And all this time I thought casino mogul Steve Wynn was a die-hard UNLV fan with a heart that bled Runnin’ Rebels scarlet.
Who knew he was secretly loyal to the University of Macau?
That’s the conclusion I reached after reading that the gaming industry titan, through Wynn Resorts Ltd., had agreed to donate $135 million over 11 years to the University of Macau Development Foundation.
Your mind isn’t playing tricks. That’s $135 million to a 30-year-old foreign university with a student population of around 7,000. Given the fact Wynn’s fortunes have blossomed thanks to the success of his two casinos in Macau, you’d almost suspect there’s more to that donation than one man’s devotion to higher education. Wynn Resorts’ Macau casinos have helped push its chairman’s net worth to $2.8 billion, according to Forbes, and that’s after his divorce made wife Elaine a billionaire.
Perhaps we’ll learn more about the greater meaning of the $135 million donation as the lawsuit filed against the company by Wynn Resorts board member Kazuo Okada develops. The Japanese businessman, Wynn Resorts’ largest shareholder, accuses the company of denying him full access to its “books and records.” The generous University of Macau donation was mentioned in the lawsuit.
A company statement called Okada’s claims “preposterous and without merit” and vows a vigorous defense. Preposterous or not, Okada states he’s invested $380 million in the company since 2000.
Meanwhile, gaming industry observers are gasping at the public airing of grievances by Okada. Will this fight result in a shareholder showdown that rocks Wynn Resorts to its foundation?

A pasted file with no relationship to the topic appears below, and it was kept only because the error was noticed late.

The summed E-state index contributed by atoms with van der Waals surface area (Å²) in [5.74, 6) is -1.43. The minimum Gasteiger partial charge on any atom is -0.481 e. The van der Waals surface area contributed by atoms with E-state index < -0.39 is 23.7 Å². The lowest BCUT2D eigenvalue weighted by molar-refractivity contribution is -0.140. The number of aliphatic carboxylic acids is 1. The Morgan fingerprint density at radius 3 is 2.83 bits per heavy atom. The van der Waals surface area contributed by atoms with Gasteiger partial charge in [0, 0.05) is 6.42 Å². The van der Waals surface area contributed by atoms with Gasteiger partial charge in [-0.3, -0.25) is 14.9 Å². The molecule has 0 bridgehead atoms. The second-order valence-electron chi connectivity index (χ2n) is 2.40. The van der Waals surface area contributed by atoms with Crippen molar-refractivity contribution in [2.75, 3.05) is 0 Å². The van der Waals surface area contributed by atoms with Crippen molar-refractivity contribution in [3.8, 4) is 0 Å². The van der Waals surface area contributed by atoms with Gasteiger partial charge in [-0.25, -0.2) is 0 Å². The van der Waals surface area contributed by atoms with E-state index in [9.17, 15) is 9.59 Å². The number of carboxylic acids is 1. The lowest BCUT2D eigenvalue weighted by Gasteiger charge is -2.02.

The battle of corporate behemoths will be intriguing to watch. But, frankly, it’s above my pay grade. What I’m more interested in is Wynn’s unabashedly gushing affection for the University of Macau. Sure, the UM offers numerous degree programs, and its sports teams range from basketball and soccer to dragon boat racing and karate.
But $135 million?
If you believe Wynn was ever loyal to the University of Nevada, Las Vegas, that enormous donation would appear to signal a dramatic shift in his allegiance. It seems like only yesterday Steve and Elaine were “Gucci Row” regulars courtside at Runnin’ Rebels basketball games at the Thomas & Mack Center. His business wizardry has been heralded often by UNLV. He received an honorary doctorate degree and has been inducted into the gaming and business halls of fame.
And he’s made contributions to UNLV. Just how much is difficult to determine.
But information contained in a UNLV Foundation event program gives us an idea of where Wynn ranks. It turns out he’s a member of the Palladium Society, which means that over the decades he’s donated more than $1 million but less than $10 million to the university. (As an aside, Elaine Wynn is the former chairman of the foundation, a longtime member of its board, and has a personal philanthropy record that includes a $5 million donation to downtown’s Smith Center for the Performing Arts.)
By way of comparison, the foundation’s Palladium Diamond Society is reserved for donors of $10 million or more. Its members include the William Bennett Family Foundation, William S. Boyd, Engelstad Family Foundation, Stan Fulton, Lied Foundation, Lincy Foundation, Robert and Paula Mendenhall, and Mel and Ruth Wolzinger. At the $25 million Palladium Ruby Society level is the Greenspun family.
While UNLV isn’t the only charitable game in town, its higher education mission is essential to the future of Las Vegas. But in brutal economic times, with its budget being hacked by the Legislature, it needs all the help it can get from the billionaires who until recent years made their fortunes almost exclusively in Las Vegas.
While $1 million, or even $10 million, for the hometown school is nothing to sniff at, it’s half a bag of peanuts compared with $135 million.
John L. Smith’s column appears Sunday, Tuesday, Wednesday and Friday. Email him at Smith@reviewjournal.com or call 702-383-0295. He also blogs at lvrj.com/blogs/smith.